Uber discloses data breach that may have affected 50,000 drivers

Uber suffered a data breach in 2014 that affected 50,000 Uber drivers across the U.S., the ride-sharing startup disclosed in a statement on Friday.

The company determined on September 17, 2014 that a third party could have accessed one of its databases. After Uber “changed the access protocols for the database” and looked into the situation, it learned through an investigation that someone apparently accessed one of its databases on May 13, 2014, wrote Katherine M Tassi, Uber’s managing counsel, privacy.

Supposedly, the information that may have been compromised included driver names and their driver license numbers, but the startup said that it is not aware of any “reports of actual misuse” of that data. The company said it will be contacting the drivers, issuing them memberships in identity-alert services and filing a lawsuit to obtain more information to learn who was the third party that accessed the database.

While this data breach is small compared to the mega breaches that affected JPMorgan Chase, Sony Pictures Entertainment and Anthem in recent months, it’s notable because it seems to be the first publicly known data breach affecting a ride-sharing service.

The data breach also highlights the importance of setting up proper identity management and access controls for a company’s infrastructure, something on which many security startups are concentrating their efforts. At this time, it’s unclear how an unauthorized party was able to access an internal database. However, it’s obvious that Uber will have to ensure better access-management policies for all points in its infrastructure if it wants to make its system less vulnerable to breaches.

The breach comes at a time when President Obama recently proposed a federal law that calls for companies to notify their customers within 30 days of the discovery of a hack. Uber’s discovery of its announced data breach appears to have fallen well outside the 30-day mark and as far as we know, only appears to have affected its own employees.

OneLogin grabs $25M to make sure bad guys can’t access your apps

The identity-management space is not showing any signs of slowing down as security startup OneLogin plans to announce Tuesday that it landed a $25 million series C investment round, bringing its total funding to $44 million.

This makes for another security minded startup that’s been attracting a lot of investor attention in recent months. Okta took in a $75 million funding round in June, Ping Identity grabbed $35 million in September and Sailpoint reportedly took in a funding round valued at roughly several hundred million dollars in August.

All of these startups are tackling the issue that today’s enterprises use a variety of cloud-based services, like Salesforce.com or Box, and are having a hard time keeping track of who gets to log into what service. With large-scale hackings seemingly occurring each week (just ask Sony), companies also have to worry about whether attackers can access their corporate accounts using leaked emails or passwords they might have obtained from various data breaches, explained OneLogin CEO and founder Thomas Pedersen.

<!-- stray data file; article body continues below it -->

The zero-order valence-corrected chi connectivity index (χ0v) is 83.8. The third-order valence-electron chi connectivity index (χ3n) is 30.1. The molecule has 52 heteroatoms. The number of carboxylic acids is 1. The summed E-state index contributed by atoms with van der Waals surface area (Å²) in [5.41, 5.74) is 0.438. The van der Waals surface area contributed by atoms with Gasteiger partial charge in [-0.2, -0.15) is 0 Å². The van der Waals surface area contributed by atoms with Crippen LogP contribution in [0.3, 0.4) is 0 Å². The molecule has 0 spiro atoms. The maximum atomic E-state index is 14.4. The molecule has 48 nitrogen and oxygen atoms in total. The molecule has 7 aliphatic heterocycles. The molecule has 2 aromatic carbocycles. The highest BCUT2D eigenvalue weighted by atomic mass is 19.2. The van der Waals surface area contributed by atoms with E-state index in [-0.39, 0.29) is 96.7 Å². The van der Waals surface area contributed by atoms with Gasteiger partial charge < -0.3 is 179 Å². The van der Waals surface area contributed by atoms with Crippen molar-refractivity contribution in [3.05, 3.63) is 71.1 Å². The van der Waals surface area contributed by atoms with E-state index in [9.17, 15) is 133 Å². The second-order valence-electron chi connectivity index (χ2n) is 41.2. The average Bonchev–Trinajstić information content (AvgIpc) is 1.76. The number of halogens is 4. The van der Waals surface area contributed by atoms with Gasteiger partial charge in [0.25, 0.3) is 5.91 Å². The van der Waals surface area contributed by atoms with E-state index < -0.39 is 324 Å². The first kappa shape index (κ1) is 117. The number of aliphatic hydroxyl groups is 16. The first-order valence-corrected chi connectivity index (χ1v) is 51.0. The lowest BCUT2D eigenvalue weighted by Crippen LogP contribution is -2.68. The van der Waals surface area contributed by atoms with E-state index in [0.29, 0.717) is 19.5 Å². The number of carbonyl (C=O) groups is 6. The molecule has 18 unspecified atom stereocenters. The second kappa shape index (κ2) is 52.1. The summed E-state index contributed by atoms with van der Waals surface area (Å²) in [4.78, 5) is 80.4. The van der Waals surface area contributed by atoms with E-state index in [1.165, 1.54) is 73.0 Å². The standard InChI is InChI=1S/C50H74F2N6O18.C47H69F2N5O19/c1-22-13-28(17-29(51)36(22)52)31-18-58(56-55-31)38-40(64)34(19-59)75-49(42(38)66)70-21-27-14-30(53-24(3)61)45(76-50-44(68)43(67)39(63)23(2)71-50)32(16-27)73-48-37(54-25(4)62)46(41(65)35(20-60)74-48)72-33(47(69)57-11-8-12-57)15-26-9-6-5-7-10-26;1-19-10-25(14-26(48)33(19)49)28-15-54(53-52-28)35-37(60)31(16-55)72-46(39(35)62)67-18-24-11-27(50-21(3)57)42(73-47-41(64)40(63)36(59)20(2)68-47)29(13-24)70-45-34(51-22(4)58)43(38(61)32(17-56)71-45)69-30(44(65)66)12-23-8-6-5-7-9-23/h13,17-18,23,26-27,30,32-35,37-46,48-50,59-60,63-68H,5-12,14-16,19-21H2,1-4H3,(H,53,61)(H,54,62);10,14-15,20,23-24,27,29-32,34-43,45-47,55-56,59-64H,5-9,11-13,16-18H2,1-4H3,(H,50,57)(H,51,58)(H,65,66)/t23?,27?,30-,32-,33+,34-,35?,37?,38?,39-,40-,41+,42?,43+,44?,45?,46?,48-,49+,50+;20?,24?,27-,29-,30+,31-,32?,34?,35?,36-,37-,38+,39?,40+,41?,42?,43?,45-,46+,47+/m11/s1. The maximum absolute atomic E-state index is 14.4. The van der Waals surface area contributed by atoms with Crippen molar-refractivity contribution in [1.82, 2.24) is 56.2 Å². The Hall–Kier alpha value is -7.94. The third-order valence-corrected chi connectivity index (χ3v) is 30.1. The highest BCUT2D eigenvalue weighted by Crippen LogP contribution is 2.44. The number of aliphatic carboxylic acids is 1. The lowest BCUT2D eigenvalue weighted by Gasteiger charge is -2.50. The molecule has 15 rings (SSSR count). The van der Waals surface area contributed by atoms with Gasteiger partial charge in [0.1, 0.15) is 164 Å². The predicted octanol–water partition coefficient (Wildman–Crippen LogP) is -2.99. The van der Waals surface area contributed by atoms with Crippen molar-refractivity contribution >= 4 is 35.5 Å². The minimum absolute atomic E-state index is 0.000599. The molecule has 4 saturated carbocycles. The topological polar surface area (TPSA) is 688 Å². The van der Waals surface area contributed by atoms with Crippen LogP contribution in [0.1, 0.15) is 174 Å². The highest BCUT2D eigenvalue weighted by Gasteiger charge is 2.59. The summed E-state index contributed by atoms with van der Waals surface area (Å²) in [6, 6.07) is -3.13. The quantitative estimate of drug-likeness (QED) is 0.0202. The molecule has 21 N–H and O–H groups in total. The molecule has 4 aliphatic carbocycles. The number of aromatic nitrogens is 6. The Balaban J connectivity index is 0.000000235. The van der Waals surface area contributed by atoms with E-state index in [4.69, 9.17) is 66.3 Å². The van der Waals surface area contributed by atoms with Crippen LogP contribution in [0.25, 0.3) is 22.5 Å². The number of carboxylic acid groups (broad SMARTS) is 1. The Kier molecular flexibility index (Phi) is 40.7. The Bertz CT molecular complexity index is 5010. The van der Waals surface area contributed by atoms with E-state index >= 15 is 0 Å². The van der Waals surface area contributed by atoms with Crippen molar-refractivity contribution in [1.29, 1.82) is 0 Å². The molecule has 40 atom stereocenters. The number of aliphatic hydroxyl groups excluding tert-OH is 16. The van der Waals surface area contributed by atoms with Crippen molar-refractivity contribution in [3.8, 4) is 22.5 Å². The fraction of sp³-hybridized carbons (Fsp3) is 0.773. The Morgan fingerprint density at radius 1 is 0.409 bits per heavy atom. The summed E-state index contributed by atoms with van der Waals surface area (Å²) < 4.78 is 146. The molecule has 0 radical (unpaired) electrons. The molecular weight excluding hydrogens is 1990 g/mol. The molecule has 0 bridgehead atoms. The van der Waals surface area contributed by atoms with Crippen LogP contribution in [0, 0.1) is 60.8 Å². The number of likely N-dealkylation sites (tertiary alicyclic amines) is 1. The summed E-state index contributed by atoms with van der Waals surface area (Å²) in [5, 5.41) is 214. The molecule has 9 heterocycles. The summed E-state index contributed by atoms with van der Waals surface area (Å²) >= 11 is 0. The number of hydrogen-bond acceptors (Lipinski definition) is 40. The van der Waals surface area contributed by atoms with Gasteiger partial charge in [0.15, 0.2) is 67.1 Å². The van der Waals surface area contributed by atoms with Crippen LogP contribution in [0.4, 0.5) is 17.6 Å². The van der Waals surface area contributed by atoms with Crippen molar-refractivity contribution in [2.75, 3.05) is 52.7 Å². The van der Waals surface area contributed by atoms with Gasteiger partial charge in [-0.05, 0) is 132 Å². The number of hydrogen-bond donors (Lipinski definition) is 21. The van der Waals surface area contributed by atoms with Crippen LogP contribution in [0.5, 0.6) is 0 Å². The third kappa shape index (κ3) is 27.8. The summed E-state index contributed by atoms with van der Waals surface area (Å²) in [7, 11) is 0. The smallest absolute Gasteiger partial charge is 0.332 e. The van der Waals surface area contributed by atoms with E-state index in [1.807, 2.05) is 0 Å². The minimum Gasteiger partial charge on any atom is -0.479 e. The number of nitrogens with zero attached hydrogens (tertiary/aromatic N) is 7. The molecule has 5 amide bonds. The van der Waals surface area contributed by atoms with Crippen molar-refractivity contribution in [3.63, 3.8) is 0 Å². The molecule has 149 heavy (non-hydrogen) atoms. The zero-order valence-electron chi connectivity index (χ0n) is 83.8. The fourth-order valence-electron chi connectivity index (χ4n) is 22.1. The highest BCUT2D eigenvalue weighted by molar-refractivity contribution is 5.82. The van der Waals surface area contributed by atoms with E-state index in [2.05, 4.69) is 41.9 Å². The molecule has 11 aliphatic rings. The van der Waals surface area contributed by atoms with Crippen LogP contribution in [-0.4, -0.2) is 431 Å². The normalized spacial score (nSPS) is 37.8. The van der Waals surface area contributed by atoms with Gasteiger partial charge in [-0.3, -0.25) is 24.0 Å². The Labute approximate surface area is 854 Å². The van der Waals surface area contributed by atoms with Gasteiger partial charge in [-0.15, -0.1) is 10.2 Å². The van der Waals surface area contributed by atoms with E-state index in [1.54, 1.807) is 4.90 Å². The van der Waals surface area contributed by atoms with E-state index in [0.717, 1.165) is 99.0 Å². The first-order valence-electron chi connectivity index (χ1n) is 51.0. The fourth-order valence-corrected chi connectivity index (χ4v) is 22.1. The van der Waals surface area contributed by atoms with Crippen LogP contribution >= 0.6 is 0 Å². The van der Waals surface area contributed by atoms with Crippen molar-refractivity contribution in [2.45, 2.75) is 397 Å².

“In order to be cloud first, [companies] need to be identity first,” Pedersen said. “You can’t go into the cloud without an identity strategy.”

OneLogin mobile figure

OneLogin mobile figure

OneLogin’s cloud-based service can sync up with an organization’s active directory and have the pre-configured identity and management rules be passed on to the cloud, or they can go to OneLogin’s application catalog and choose the appropriate app that matches their respective cloud service. From there, IT admins can configure the access privileges of a particular app and make it possible that only users within a home country can access a Box account, for example.

The whole idea is to give users a single-sign on account for all of their cloud services as managed through OneLogin, which ensures that those without the right access privileges are unable to get into the cloud systems.

What separates a lot of these access-management focussed startups is their approach to securing mobile devices. Ping Identity, for example, recently rolled out a mobile app that essentially binds a mobile device to an organization’s network. OneLogin, on the other hand, “has been very focussed on standards” and wants to make sure that vendors are getting behind OneLogin’s preferred method of dealing with mobile access sign-ons, said Pedersen.

Scale Venture Partners drove the funding round along with previous investors Charles River Ventures and The Social+Capital Partnership. Rory O’Driscoll of Scale Venture Partners will join OneLogin’s board.